Toshiba Thrive tabletToshiba has announced that its upcoming Android tablet will ship on July 10th with a starting price of $429. The tablet will go up for pre-order starting June 13th.

The Toshiba Thrive tablet will feature Google Android 3.1 software at launch. Like most other tablets running the latest versions of Android, the tablet will have a 1 GHz NVIDIA Tegra 2 dual core processor and a 10.1 inch, 1280 x 800 pixel display.

One thing that sets Toshiba’s tablet apart from the crowd is the fact that it will include a user removable battery — at least if the specs haven’t changed since the company started showing off an early version of the tablet in January.

The tablet will measure 0.61 inches thick and weigh about 1.6 pounds.

Toshiba also introduced an 11.6 inch Windows tablet with a similar case design this week.

via Laptop Magazine

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4 replies on “Toshiba Thrive tablet launching next month for $429”

  1. As a gadget reviewer I will give rating Toshiba Thrive tablet 7 out of 10 because no dedicate AC adapter for charging, bulky design and facing problem in removing panel. 

  2. ” weigh about 1.6 pounds.”

    Strange how Archos managed to build such a light unit for its 10.1″ tablet (I think it is like 1.1 pounds).  Maybe it is the cheap plastic in the case.  Personally I would sacrifice some build quality for lightness.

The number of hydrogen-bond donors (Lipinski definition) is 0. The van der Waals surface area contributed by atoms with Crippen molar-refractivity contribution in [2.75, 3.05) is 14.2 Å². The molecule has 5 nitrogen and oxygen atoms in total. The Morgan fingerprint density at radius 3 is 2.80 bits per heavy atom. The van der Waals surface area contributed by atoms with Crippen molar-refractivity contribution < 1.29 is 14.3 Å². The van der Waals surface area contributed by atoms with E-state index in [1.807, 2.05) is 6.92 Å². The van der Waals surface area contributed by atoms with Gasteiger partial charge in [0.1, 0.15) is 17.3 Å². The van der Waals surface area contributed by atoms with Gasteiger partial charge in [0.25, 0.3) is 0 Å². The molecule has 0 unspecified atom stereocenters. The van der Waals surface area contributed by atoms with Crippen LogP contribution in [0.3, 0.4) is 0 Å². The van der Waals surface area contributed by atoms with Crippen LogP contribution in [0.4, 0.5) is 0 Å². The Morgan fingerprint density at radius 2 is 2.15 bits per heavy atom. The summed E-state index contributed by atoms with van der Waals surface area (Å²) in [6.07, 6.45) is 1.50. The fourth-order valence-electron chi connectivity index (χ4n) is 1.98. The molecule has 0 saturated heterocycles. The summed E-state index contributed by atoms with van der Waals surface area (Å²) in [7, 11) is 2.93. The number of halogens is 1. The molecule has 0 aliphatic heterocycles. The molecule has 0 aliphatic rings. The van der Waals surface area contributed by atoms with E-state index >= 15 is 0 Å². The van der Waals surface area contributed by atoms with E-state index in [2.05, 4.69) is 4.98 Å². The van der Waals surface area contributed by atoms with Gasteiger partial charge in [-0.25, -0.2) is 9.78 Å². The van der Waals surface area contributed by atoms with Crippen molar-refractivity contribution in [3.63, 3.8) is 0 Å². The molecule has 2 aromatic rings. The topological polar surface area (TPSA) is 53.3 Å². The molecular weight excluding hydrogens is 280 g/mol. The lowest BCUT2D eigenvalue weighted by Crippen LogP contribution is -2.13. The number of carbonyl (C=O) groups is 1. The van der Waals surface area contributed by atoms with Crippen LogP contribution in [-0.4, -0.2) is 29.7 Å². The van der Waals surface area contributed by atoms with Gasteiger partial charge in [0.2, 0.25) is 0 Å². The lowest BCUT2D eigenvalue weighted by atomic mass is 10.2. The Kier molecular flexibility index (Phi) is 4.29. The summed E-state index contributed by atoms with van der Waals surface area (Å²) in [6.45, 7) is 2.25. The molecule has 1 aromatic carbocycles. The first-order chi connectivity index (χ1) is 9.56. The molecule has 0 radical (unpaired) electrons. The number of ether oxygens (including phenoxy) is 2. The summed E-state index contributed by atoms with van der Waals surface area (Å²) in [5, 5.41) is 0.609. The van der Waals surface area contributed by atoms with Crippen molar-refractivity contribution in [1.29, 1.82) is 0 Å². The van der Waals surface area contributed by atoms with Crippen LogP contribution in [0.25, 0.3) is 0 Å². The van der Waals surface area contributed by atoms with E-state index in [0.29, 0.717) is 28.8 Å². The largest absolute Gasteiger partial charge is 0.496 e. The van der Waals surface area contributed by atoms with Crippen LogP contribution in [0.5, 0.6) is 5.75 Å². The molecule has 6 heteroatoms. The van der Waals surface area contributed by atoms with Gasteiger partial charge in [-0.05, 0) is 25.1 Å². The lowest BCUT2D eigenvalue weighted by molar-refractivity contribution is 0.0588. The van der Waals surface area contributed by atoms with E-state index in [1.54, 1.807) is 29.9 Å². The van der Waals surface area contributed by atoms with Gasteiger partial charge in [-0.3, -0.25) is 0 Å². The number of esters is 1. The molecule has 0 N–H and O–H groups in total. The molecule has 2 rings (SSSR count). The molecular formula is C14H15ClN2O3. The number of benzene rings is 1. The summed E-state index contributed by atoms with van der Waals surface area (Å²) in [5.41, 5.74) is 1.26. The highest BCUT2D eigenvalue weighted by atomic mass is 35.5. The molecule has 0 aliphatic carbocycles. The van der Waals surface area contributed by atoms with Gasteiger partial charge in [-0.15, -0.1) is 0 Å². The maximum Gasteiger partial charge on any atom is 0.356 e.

1. If I am to believe the Coby Kyros site their 10.1 tablet is suppose to come in at 1.5, which is same as the old IPAD.

    2. Removable batteries take up more space and add a little more weight than non-removable batteries.  Since the case has to support swapping the battery without compromising the structural integrity and the battery has to be protected both inside and out to be safe for end users to handle.

      The battery also tends to account for the majority of the weight of these systems.  The iPad for example basically uses the same hardware as the iPhone.  So most of the weight difference is from the larger screen and battery that incidentally takes up most of the internal space of the iPad.

      Thus why many mobile devices use non-removable battery designs to minimize costs and weight.

      A removable battery is a plus though for end users because these batteries lose capacity over time.  Some users of the iPad for example reported that run times dropped from 10+ hours to 6+ hours after just 9 months of use.  While also a removable battery means you can just swap in a spare instead of waiting for it to be recharged and for longer use.

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